American Chestnut, Castanea dentata

1940'sEastern United States

"All words about the American Chestnut are now but an elegy for it. This once mighty tree, one of the grandest features of our sylva, has gone down like a slaughtered army before a foreign fungus disease, the Chestnut blight. In the youth of a man not yet old, native Chestnut was still to be seen in glorious array, from the upper slopes of Mount Mitchell, the great forest below waving with creamy white Chestnut blossoms in the crowns of the ancient trees, so that it looked like a sea with white combers plowing across its surface. Gone forever is that day; gone is one of our most valuable timber trees, gone the beauty of its shade, the spectacle of its enormous trunks sometimes ten to twelve feet in diameter. And gone the harvest of the nuts that stuffed our Thanksgiving turkey or warmed our hearts and fingers at the vendor’s street corner." - Donald Culross Peattie, A Natural History of Trees of Eastern and Central North America, 1950 The blight, that all but wiped out the American Chestnut, began in the late 19th century with the importation of chestnut trees from Asia, Castanea mollissima, which carried the disease. By the 1940s, over 3.5 billion trees were dead from the disease, decimating the complex ecology of the Appalachian Forest, where the American Chestnut was once a keystone species.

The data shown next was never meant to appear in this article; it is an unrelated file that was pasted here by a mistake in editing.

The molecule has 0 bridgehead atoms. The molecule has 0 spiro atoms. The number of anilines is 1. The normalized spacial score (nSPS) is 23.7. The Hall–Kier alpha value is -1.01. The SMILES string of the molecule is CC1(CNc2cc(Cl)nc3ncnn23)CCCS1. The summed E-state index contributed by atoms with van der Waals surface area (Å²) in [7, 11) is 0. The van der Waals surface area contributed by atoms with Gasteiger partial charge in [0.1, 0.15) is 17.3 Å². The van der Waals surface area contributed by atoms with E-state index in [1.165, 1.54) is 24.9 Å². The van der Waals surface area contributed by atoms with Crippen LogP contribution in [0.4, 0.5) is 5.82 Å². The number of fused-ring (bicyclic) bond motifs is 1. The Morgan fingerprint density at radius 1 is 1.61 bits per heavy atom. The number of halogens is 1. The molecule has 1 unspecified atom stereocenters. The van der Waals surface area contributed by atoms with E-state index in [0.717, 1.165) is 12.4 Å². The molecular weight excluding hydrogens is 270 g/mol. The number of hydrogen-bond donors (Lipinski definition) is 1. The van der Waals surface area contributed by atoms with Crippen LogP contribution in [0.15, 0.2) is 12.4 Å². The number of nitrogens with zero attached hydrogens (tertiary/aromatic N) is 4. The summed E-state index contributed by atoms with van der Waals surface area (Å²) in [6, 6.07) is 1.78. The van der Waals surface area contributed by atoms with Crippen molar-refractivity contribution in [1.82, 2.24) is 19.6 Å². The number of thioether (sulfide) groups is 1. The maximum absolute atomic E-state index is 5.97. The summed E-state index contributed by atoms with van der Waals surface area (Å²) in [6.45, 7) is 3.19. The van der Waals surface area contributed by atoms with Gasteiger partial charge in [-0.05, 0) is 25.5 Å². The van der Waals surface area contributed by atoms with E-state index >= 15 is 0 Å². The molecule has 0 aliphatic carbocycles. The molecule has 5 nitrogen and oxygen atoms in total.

Peattie, Donald. A Natural History of Trees of Eastern and Central North America. Houghton Mifflin, 1950. Chestnut Blight and the Good Virus - Great Smoky Mountains National Park (U.S. National Park Service).” National Park Service, 12 Oct. 2017,

Botanical illustration of Castanea dentata from The North American sylva, compiled by Francois Andre Michaux and Augustus Lucas Hillhouse in 1819